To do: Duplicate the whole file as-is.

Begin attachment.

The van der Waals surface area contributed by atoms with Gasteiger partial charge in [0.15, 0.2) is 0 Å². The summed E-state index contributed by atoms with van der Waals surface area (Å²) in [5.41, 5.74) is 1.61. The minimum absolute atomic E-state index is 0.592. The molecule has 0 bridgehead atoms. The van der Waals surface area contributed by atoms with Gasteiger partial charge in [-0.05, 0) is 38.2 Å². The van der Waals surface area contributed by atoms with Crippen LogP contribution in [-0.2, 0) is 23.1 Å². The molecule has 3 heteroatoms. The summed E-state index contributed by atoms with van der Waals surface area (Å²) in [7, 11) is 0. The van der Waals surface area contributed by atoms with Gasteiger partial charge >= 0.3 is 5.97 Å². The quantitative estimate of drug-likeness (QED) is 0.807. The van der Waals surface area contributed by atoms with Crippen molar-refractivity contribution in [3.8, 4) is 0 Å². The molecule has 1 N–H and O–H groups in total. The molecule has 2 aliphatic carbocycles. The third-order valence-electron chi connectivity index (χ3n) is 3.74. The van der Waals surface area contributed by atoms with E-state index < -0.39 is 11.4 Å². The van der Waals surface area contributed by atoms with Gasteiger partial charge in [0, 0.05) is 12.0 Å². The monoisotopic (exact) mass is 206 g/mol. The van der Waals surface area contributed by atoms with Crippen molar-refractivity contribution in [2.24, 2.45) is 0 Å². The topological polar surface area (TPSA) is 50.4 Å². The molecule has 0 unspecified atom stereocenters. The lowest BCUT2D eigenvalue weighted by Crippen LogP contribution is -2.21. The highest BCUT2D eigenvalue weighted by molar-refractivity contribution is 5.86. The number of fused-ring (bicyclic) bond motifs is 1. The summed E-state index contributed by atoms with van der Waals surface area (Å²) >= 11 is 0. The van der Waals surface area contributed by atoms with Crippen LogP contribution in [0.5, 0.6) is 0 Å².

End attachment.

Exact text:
The van der Waals surface area contributed by atoms with Gasteiger partial charge in [0.15, 0.2) is 0 Å². The summed E-state index contributed by atoms with van der Waals surface area (Å²) in [5.41, 5.74) is 1.61. The minimum absolute atomic E-state index is 0.592. The molecule has 0 bridgehead atoms. The van der Waals surface area contributed by atoms with Gasteiger partial charge in [-0.05, 0) is 38.2 Å². The van der Waals surface area contributed by atoms with Crippen LogP contribution in [-0.2, 0) is 23.1 Å². The molecule has 3 heteroatoms. The summed E-state index contributed by atoms with van der Waals surface area (Å²) in [7, 11) is 0. The van der Waals surface area contributed by atoms with Gasteiger partial charge >= 0.3 is 5.97 Å². The quantitative estimate of drug-likeness (QED) is 0.807. The van der Waals surface area contributed by atoms with Crippen molar-refractivity contribution in [3.8, 4) is 0 Å². The molecule has 1 N–H and O–H groups in total. The molecule has 2 aliphatic carbocycles. The third-order valence-electron chi connectivity index (χ3n) is 3.74. The van der Waals surface area contributed by atoms with E-state index < -0.39 is 11.4 Å². The van der Waals surface area contributed by atoms with Gasteiger partial charge in [0, 0.05) is 12.0 Å². The monoisotopic (exact) mass is 206 g/mol. The van der Waals surface area contributed by atoms with Crippen molar-refractivity contribution in [2.24, 2.45) is 0 Å². The topological polar surface area (TPSA) is 50.4 Å². The molecule has 0 unspecified atom stereocenters. The lowest BCUT2D eigenvalue weighted by Crippen LogP contribution is -2.21. The highest BCUT2D eigenvalue weighted by molar-refractivity contribution is 5.86. The number of fused-ring (bicyclic) bond motifs is 1. The summed E-state index contributed by atoms with van der Waals surface area (Å²) >= 11 is 0. The van der Waals surface area contributed by atoms with Crippen LogP contribution in [0.5, 0.6) is 0 Å².